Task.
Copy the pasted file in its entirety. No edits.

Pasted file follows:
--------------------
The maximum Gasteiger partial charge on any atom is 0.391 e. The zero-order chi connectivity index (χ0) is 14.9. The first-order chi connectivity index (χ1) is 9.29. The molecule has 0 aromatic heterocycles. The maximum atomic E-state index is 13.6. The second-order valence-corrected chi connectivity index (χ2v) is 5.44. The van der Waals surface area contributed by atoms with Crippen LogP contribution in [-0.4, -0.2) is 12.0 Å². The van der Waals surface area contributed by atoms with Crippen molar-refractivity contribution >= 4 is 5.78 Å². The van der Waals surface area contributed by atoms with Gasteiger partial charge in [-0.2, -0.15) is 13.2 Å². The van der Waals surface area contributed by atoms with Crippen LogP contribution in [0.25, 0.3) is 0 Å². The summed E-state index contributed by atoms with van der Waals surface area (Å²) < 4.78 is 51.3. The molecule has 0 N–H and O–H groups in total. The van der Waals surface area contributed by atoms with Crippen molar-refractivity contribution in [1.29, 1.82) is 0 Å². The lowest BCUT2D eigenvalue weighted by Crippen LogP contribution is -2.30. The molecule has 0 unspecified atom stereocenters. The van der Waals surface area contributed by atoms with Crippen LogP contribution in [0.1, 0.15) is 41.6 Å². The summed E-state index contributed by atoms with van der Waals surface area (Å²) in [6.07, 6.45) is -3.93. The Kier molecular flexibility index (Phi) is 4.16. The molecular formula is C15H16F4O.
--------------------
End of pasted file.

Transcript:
The maximum Gasteiger partial charge on any atom is 0.391 e. The zero-order chi connectivity index (χ0) is 14.9. The first-order chi connectivity index (χ1) is 9.29. The molecule has 0 aromatic heterocycles. The maximum atomic E-state index is 13.6. The second-order valence-corrected chi connectivity index (χ2v) is 5.44. The van der Waals surface area contributed by atoms with Crippen LogP contribution in [-0.4, -0.2) is 12.0 Å². The van der Waals surface area contributed by atoms with Crippen molar-refractivity contribution >= 4 is 5.78 Å². The van der Waals surface area contributed by atoms with Gasteiger partial charge in [-0.2, -0.15) is 13.2 Å². The van der Waals surface area contributed by atoms with Crippen LogP contribution in [0.25, 0.3) is 0 Å². The summed E-state index contributed by atoms with van der Waals surface area (Å²) < 4.78 is 51.3. The molecule has 0 N–H and O–H groups in total. The van der Waals surface area contributed by atoms with Crippen molar-refractivity contribution in [1.29, 1.82) is 0 Å². The lowest BCUT2D eigenvalue weighted by Crippen LogP contribution is -2.30. The molecule has 0 unspecified atom stereocenters. The van der Waals surface area contributed by atoms with Crippen LogP contribution in [0.1, 0.15) is 41.6 Å². The summed E-state index contributed by atoms with van der Waals surface area (Å²) in [6.07, 6.45) is -3.93. The Kier molecular flexibility index (Phi) is 4.16. The molecular formula is C15H16F4O.